Ephedra is a genus of gymnosperm shrubs, the only genus in its family, Ephedraceae, and order, Ephedrales. Ephedra belongs to a unique division of plant species the Gnetophyta that is closely related to Angiosperms but more commonly resembles gymnosperms. In southern California, there are three species widely distributed in the arid environments. In particular, Ephedra californica can be found in the northern parts of the San Joaquin valley or as far south Baja California. When conducting habitat suitability mapping it appears that Ephedra could survive throughout the entirety Mojave Desert and the San Joaquin valley, however when viewing where it has been documented, it is actually in a much smaller area. Why? It is a bit of an unknown that I am hoping to tackle.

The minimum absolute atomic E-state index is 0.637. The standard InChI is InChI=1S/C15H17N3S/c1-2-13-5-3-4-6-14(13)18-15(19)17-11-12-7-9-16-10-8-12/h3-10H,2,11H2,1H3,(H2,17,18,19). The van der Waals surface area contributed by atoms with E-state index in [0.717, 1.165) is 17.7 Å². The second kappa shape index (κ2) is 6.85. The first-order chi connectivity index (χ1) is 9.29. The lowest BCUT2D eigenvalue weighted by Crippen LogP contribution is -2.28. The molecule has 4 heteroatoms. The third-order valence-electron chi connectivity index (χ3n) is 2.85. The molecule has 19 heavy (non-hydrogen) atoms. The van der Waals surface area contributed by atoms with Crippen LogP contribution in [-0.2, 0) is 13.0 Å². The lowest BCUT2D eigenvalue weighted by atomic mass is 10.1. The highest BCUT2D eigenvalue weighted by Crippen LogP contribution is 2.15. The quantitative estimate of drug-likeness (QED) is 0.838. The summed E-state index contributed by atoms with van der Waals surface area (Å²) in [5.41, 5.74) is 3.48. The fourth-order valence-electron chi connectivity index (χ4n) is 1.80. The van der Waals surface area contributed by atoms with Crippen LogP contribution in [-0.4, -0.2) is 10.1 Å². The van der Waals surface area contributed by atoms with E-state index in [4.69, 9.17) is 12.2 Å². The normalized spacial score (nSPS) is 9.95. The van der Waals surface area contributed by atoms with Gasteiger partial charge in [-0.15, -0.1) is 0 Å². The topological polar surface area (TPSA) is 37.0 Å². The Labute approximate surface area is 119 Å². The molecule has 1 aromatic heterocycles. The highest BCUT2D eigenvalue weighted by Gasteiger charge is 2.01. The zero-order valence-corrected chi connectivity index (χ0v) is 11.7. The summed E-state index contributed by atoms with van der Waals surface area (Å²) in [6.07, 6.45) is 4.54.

In Panoche Hills, California Ephedra californica can grow to extreme sizes of almost 4 meters in diameter. Yet, it’s recruitment has been non-existent for at least the past century. Working hypothesis is that Ephedra is a poor competitor with other species. Preliminary work shows that Ephedra requires full sun-light and even partial shading can limit both emergence and productivity. Moreover, Ephedra may respond to soil changes in composition. Still more to come, but the big goal is to get Ephedra californica recruiting again at Panoche Hills.